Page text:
The props have come flooding in since ‘In The Court…’ was released last month. We gushed about its good humour and understated emotion in our previous issue, and many others have paid attention.
“We’re proud of the record, but weren’t expecting that many positive things,” says Wesley. “It’s really weird to have that. I don’t want to say we are the only band fighting a cause, but there is so little going on which is doing music positively, it’s more generic and drab, it’s become a very grey thing indie music, so when you do something a little bit different it gets picked up on.
“They’ve all been good reviews, but a lot are saying we are pretending to be bad musicians, but I think the musicianship on the record is good, of a high standard, we’re not pretending. All those punk bands that got big could play their instruments. It’s baloney when they say that they couldn’t. I could always play guitar and I think the second album will be a bit more self-indulgent.
“The other thing I don’t get is how people are saying it’s so lo-fi when there’s stuff like Daniel Johnson and Lou Barlow recordings which are really fucking lo-fi.”
Mike: “The first thing you wouldn’t say about a Daniel Johnson record is about how lo-fi it was. We really tried and got some good catchy little riffs and some really nice melodies.”
Though these are two of the hallmarks of indie music, the band don’t feel aligned with any such bracketing.
“I don’t feel like we fit in,” says Wesley. “It’s a really hard question, when people ask ‘What kind of a band are you?’ I’ve just been saying a punk band, as I won’t say Indie band now.”
“It means something else,” offers the quiet Darkus, regarding the ever-shifting meaning of the ‘indie’ tag. And with that his bandmates speed off on a passionate rant.
“Technically, Coldplay are an indie band,” begins Wesley “and they sound like Pink Floyd. Like Radiohead; I really don’t like Radiohead, they sound like fucking prog music! That’s not fucking indie! I don’t like them, bloody hell, I don’t like them.
“So we tried to come up with a few different names for us – one was Flaccid Jazz, one was Scuzz rock. There’s nothing, I’m not saying that we aren’t describable, but I don’t want to be put in a category. We were at this festival yesterday – Hop Farm – and I was looking round and was just like, ‘I hate Indie music, I just fucking hate it!’”
Mike’s turn. “In the true meaning of the sense we make Indie music,” he justifies. “Indie in the eighties, punk in the seventies and we’re grunge in the nineties, but if you say we’re an Indie Punk Grunge band, it just looks like Razorlight mixed with Greenday, so it’s really fucking hard to describe”
To put the heated tirade to an end, Wesley quips, “when we were at school it was ‘Grunger, grunger, you’re a fucking grunger’, so we’re a grunge band.”
Like with any bands inspired by the original grunge/slacker movement, Let’s Wrestle have a DIY ethic, even though Mike maintains that a lot of the time this was born out of necessity, purely as they “can’t afford to do it any other way”.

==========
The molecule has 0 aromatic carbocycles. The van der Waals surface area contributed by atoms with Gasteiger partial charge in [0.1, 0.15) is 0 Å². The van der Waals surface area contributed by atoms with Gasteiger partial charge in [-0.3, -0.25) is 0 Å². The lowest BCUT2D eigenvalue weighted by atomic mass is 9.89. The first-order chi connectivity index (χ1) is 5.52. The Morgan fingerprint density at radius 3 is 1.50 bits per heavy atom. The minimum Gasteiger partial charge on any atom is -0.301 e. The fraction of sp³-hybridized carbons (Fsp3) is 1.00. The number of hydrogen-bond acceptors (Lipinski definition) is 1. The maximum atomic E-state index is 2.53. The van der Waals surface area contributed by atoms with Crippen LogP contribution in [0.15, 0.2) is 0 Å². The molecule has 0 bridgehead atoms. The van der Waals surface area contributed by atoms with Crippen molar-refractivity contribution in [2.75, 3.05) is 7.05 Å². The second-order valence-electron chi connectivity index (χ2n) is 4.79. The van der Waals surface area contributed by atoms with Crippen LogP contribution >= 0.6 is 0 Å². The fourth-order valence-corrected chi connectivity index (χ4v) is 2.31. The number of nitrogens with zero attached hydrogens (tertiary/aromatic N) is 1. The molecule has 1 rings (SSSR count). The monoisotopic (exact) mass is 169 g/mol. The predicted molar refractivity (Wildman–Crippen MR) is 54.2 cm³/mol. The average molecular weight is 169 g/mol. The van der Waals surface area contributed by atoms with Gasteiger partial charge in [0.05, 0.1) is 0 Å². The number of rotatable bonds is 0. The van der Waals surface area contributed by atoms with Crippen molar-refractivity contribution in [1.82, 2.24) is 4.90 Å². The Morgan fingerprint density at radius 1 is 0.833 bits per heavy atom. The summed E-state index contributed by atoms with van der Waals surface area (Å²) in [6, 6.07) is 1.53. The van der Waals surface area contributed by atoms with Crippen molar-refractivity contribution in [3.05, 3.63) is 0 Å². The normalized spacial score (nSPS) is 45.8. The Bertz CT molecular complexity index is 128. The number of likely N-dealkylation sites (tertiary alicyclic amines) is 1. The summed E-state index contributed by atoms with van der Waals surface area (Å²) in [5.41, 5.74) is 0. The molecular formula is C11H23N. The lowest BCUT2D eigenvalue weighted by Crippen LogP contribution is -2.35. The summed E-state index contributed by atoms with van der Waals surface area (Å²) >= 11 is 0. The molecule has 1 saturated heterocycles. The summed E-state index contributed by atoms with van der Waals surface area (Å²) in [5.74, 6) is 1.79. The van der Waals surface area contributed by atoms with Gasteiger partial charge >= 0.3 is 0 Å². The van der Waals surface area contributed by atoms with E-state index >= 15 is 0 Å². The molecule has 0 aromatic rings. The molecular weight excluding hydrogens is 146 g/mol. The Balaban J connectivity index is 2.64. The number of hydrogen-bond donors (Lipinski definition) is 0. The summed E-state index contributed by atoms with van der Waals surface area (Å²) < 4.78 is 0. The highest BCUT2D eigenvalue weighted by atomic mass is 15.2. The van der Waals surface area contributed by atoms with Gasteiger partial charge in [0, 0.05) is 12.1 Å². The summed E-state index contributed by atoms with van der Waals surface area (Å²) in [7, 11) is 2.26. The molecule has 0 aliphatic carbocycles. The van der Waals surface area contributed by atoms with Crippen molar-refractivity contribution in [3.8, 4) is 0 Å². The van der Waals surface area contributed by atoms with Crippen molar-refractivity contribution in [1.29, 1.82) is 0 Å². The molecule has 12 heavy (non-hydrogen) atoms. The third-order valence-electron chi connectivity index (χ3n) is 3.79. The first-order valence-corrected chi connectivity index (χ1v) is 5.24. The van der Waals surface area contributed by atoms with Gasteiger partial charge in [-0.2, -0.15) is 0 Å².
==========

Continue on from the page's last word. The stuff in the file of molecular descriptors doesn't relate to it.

There are no big backers trying to shove Let’s Wrestle into the spotlight as tomorrow’s next bright young thing, but despite the restraints, Wesley maintains that they do have high ambitions.
“There is a time when we’d like to have lions on stage with us or something, we have a lot of ideas like that. We did a gold 7” for the single before the album and I remember going to the label and saying we wanted it in frames, like how you get gold discs. We wanted a hundred gold vinyl in frames that you couldn’t listen to unless you broke the glass and it coming with a little hammer. That was the original idea, it was just an idea, we never thought they would go for it and they turned round and said they’ll do gold vinyl.
As they’ve already said (sorry, ranted) though, it’s never one thing or the other with Let’s Wrestle. It’s all bling releases one minute, and confessions of self-management the next.
“We’ve only just got a manager,” they say “we’d always done it ourselves, never had an agent. We’d always work out sleeping on floors and stuff. I find it more interesting to do that anyway. If you’re in the same hotel room in a Travelodge every night, I think you’ll find it a lot easier to get really fucking sick of each other as well. In a lot of ways being a DIY band is a lot more fun.”
“Even if we got huge all of a sudden, I’d rather do something like this, sleep in a shitty van with beds built in as opposed to going to a hotel every night,” says Mike. “I watched The Fratellis at Hop Farm festival. They had a revolving guitar rack with loads of guitars in it, if we ever got to the stage where we could afford a guitar rack, we’ll just fill it with the same guitar ten times.”
Wesley: “We’re trying to break through, we’re going to be the next Lily Allen, a melody monster. We’re going to go back to America quite soon, hit the euro scene, try and do another tour over here, set up a label, start doing the second album, do an EP before the second album, a lot of stuff … For the two years before this album came out, we were just stumbling along, not having any plans whatsoever. We had a meeting before this tour where we worked everything out that we’re going to do over the next year. It’s going to be fucking huge.”
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